While the first Japanese flowering tree was planted in Washington D.C. as a gift to the U.S. from Japan in 1912, there were a series of events that led to a now everlasting bond between these two countries. If it were not for world traveler Eliza Ruhamah Scidmore traveling to Japan in 1885 and returning from her visit urging them to be planted, we may not have seen a co-appreciation of this plant. It would not be until 1906 that the U.S. Department of Agriculture would import nearly 75 trees from Japan for experimentation. A series of studies and involvement of the Taft Administration led to Tokyo Mayor Yukio Ozaki gifting nearly 2000 of these trees to First Lady of the United States, Helen Herron Taft, to be planted in D.C. along the Potomac river. However, the trees that arrives ended up being infested with insects and nematodes. Thus, it would not be until 1912 when an additional 3,020 cherry trees would be shipped to Washington. 

~ Definition of Phenology: Phenology refers to how events within the biological life cycle of a plant are influenced by factors related to seasonal variation, climate, and habitat. When assessing the phenology of the Japanese Flowering Cherry (Japanese Cherry Blossom), a study conducted by Japanese researchers of this family of trees provides ample insight regarding how various factors related to air temperature, radiation, globe temperature, etc have an impact on observed flowering dates and the overall life cycle of the Japanese flowering cherry. Study: Ohashi, Y.; Ikeda, H. "The Phenology of Cherry Blossom (Prunus Yedoensis "Somei-Yoshino") and the Geographic Features Contributing to Its Flowering," International Journal of Biometeorology, vol. 56, 2012, pp 903-914. The phenology of the Japanese flowering cherry is significantly affected by the surface heat budgets (absorbed energy) of the buds of the tree. This is associated with radiations (sola & infared) as well as wind characteristics within the region the tree resides. Thus, air temperature is not as important of a factor as the actual temperature of the buds themselves on the tree. The climatological geography of these plants spans across three distinct regions: inland mountains, urban, and coastal. Inland and coastal regions have low air and global temperatures up to the flowering date of the tree. In contrast, urban. regions have some of the highest measurements of air and global temperature prior to flowering date. Wind speeds, however, are smaller in urban regions as opposed to coastal and inland mountain. From this study, we can understand that climate (specifically temperature across a variety of components) contributes greatly to when these flowers actually begin to bloom--which normally occurs towards the middle of the spring season (late-mid April - June). Due to the variation in which these trees grow, habitat and environmental factors outside of climate or natural disaster have little effect on its biological events.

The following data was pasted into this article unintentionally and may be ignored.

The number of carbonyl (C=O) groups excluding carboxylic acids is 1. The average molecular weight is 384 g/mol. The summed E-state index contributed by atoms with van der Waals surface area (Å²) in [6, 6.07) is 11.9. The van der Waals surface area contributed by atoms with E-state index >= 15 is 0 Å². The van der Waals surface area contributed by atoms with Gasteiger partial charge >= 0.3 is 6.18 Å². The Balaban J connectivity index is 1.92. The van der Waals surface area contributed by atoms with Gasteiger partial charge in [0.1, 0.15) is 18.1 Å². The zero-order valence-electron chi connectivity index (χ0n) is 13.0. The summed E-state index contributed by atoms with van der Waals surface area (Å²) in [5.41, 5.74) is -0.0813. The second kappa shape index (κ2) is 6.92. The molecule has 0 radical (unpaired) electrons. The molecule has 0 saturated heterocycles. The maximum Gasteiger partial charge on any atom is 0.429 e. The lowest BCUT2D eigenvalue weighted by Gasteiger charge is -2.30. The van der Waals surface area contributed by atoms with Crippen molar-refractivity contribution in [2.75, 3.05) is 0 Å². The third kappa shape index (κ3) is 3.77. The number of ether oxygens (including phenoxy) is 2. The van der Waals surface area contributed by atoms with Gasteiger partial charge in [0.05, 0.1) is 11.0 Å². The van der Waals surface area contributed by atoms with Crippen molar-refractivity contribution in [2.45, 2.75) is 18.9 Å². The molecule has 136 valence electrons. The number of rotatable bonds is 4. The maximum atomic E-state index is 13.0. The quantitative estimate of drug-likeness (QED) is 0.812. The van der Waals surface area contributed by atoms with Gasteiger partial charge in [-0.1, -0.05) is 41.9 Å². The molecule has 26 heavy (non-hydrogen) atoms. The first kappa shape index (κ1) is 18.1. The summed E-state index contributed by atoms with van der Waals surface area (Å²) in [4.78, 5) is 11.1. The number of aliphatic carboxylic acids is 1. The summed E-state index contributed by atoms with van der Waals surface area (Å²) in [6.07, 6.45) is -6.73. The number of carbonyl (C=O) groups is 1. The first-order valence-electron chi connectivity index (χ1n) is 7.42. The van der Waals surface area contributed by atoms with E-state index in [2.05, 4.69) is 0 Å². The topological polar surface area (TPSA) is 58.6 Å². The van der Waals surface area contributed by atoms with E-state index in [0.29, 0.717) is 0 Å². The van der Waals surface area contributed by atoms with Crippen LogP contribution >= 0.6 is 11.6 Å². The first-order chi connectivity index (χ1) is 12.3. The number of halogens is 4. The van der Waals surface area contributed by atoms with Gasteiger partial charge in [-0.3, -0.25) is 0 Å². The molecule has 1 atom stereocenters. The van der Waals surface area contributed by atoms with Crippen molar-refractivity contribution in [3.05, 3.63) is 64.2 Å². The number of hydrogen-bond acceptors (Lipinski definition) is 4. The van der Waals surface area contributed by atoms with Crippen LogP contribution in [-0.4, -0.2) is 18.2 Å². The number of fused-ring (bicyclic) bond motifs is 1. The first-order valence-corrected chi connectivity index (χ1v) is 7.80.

• “All About The Cherry Blossom Tree.” The Tree Center, 15 Feb. 2019, www.thetreecenter.com/all-about-cherry-blossom-tree/. 

  • Foley, Katherine Ellen. “Cherry Blossoms Are Really Just Trees Getting It On.” Quartz, Quartz, qz.com/650108/cherry-blossoms-are-really-just-trees-getting-it-on/.

  • “Hardiness Zone.” Wikipedia, Wikimedia Foundation, 15 Mar. 2021, en.wikipedia.org/wiki/Hardiness_zone.

  • “History of the Cherry Trees.” National Parks Service, U.S. Department of the Interior, www.nps.gov/subjects/cherryblossom/history-of-the-cherry-trees.htm.

  • iNaturalist: Connect With Nature (Version 3.2)[Iphone Itunes Store]. 

  • LaGrave, Katherine. “The Japanese Cherry Blossom Tradition You Should Know About.” Condé Nast Traveler, Condé Nast Traveler, 5 Oct. 2016, www.cntraveler.com/stories/2016-03-28/the-japanese-cherry-blossom-tradit…

  • Map of Prunus Serrulata – Discover Life, www.discoverlife.org/mp/20m?kind=Prunus%2Bserrulata.

  • Ohashi, Y.; Ikeda, H. “The Phenology of Cherry Blossom (Prunus Yedoensis “Somei-Yoshino”) and the Geographic Features Contributing to Its Flowering,” International Journal of Biometeorology, vol. 56, 2012, pp 903-914.

  • “Street Tree Inventory Map.” Urban Resources Initiative, 19 Feb. 2021, uri.yale.edu/maps/street-tree-inventory-map.